With React, developers need not worry about framework-specific code. Courtesy of the built-in multiple rendering optimizations and virtual DOM, React is extremely fast and helps save time.

In support of server-side rendering, which makes React best-suited framework for content-focused applications. It’s Redux supported framework, has functional programming concepts and the codemods integration help automate most of the process. However, its structure requires strong project leadership, as it leaves most of the decisions to the developer.

Also, when it comes to deciding the best way to write CSS in React, the community seems to be divided. Some prefer tradition CS modules/stylesheets, while others believe CSS-in-JS is the best.

There are other frameworks too, like Angular, from Google, which was created to be used with Typescript and support it too. It is surely the most demanding as it allows intelligence and leaves you with few decisions to make in terms of architecture and structure.

However, with so many varieties of modules, components, injectables, pipes and more Angular is a bit harder to learn compared to React and Vue.js.

Vue.js is growing fast too. Launched in 2013, Vue.js is powered by HTML, which makes it quite similar to Angular. It has large reusable templates, quick integration, rapid switching period and adaptability are great features which make Vue.js a sophisticated JavaScript framework.

However, while working with Vue.js one must be careful with over flexibility. It sometimes causes issues with integration. Also, Vue.js has a pretty small knowledge-sharing platform when compared to Angular and React.

5. Master the use of specialized tools

There are a number of specialized tools that a frontend developer must be able to use adeptly.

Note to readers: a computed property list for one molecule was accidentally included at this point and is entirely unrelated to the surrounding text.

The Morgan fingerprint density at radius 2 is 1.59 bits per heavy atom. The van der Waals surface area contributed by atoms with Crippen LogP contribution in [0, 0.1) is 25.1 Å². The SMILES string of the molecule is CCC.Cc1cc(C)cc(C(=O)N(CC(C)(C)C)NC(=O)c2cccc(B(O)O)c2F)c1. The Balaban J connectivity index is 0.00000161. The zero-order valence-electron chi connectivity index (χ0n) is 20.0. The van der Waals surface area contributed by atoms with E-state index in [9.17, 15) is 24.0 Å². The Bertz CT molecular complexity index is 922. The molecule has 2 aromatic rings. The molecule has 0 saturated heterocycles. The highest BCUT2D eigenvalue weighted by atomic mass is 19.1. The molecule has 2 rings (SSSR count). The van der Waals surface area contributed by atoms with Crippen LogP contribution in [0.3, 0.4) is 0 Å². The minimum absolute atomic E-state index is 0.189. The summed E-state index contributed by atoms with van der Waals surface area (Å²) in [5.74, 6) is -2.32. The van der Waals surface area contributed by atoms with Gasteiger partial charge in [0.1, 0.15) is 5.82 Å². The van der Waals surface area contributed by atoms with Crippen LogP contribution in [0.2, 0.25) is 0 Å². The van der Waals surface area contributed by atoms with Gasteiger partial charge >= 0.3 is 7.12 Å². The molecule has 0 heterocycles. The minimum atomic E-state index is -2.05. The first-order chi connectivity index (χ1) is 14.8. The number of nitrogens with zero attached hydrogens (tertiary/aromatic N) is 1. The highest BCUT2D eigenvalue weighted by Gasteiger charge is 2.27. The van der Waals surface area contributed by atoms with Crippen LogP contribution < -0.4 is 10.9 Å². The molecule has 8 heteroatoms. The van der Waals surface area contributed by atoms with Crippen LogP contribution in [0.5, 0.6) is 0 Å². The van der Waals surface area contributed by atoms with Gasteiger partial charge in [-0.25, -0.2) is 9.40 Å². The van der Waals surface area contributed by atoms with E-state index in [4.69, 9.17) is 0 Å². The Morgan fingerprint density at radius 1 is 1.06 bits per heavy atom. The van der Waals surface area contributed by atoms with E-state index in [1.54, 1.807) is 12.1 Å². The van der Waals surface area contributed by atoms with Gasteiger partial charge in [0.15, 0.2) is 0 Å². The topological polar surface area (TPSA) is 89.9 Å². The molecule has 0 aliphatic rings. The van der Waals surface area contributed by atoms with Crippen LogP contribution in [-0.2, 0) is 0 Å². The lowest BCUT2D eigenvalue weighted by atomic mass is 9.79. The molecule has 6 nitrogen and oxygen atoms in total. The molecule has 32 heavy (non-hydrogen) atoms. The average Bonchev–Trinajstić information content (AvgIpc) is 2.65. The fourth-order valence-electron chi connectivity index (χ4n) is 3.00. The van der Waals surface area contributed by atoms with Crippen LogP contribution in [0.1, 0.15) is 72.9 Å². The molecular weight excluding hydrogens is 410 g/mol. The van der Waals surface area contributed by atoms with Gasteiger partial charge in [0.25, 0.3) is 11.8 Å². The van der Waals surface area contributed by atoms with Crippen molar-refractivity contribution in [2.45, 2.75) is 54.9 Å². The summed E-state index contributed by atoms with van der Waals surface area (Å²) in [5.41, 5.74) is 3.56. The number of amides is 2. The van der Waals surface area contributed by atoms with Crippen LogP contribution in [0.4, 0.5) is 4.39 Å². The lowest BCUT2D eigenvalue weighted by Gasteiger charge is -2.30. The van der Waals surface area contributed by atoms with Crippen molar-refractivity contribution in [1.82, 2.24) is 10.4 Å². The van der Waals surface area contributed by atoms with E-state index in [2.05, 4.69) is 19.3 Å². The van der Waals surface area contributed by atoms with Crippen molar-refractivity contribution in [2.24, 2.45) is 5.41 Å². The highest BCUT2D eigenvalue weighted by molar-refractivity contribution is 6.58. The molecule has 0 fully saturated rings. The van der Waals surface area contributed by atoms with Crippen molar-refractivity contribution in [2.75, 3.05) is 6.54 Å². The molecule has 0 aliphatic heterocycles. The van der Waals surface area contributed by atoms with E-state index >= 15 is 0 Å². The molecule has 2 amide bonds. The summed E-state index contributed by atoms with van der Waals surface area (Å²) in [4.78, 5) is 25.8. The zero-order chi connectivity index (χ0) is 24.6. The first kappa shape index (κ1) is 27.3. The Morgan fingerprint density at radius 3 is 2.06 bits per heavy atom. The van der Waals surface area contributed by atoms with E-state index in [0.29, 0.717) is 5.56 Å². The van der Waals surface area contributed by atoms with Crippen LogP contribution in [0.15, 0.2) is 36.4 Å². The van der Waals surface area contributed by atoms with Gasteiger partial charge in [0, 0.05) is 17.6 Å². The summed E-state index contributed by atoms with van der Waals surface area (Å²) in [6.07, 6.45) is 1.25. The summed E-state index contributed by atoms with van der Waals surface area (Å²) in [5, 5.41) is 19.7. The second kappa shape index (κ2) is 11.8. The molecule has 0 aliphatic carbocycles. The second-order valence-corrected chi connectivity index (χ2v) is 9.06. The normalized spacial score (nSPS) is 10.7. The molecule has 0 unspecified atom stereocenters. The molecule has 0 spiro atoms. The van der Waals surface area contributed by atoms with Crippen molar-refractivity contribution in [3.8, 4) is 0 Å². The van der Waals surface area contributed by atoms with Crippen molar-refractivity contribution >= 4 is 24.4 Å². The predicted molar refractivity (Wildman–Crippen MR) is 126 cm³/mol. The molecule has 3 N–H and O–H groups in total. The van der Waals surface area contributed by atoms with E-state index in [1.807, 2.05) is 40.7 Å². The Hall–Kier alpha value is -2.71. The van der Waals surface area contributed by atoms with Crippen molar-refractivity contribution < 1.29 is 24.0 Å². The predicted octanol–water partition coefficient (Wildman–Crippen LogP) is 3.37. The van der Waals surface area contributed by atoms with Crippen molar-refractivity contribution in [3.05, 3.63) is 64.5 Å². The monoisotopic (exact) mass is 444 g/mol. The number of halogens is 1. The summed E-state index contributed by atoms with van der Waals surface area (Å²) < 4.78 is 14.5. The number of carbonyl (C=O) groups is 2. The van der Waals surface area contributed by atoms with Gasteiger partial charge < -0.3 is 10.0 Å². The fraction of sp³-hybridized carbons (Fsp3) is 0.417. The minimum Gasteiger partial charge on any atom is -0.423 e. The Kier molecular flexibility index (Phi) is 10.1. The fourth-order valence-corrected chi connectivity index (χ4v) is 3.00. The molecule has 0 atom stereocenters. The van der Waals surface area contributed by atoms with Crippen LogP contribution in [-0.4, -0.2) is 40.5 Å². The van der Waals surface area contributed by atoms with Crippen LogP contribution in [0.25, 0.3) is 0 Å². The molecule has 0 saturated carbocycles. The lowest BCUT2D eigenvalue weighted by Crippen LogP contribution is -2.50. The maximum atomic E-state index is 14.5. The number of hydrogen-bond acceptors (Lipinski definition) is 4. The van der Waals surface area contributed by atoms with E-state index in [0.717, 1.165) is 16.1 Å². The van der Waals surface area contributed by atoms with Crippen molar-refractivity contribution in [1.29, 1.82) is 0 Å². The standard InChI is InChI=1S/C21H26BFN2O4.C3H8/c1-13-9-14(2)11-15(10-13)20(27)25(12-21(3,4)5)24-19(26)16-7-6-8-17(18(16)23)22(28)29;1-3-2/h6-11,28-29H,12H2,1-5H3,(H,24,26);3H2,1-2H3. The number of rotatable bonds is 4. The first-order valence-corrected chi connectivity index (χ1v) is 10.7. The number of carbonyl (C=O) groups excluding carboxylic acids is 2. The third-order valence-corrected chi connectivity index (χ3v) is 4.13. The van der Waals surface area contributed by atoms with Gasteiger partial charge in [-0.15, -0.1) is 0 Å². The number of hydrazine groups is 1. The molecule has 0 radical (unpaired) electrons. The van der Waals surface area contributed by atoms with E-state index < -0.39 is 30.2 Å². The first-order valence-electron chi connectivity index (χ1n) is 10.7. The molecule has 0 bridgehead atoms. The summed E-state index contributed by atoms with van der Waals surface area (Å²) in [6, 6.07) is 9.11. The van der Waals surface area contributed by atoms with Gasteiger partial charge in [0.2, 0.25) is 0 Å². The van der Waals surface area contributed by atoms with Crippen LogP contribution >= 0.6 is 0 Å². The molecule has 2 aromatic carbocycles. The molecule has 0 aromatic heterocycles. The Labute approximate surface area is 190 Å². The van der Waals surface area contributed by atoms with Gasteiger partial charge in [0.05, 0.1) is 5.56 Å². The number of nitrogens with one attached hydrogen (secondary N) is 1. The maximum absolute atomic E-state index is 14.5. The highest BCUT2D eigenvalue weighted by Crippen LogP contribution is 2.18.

The complexity of the current developments in frontend makes it necessary to manage dependencies and automate tasks, for which tools are necessary.

  • GIT: The magic wand for source code control. Currently, almost no development is conceived without this super tool. GIT is an open-source control system that can handle small to large projects at a lightning-fast speed. GIT documentation is available in both book content and videos. It easily outclasses SCM tools like CVS, Subversion, ClearCase and Perforce.
  • NPM: Specially used with JavaScript for dependency management and task automation. NPM can check and reprocess 470,000+ free code packages which are extensively used at command-line for communication. It can both organize and publish access to a namespace. Also, helps direct public and private code via identical workflow.
  • Webpack: A module bundler manages and uses dependencies, automate certain tasks, and to be able to create optimized applications. It relies on plugins and loaders to traverse through the source to construct graphs.


Engineering colleges have outdated curriculums, and therefore fresh graduates often struggle to find jobs. It is imperative to stay current and relevant, in order to get the job you dream of.

Have we missed any important points? Share them in the comments!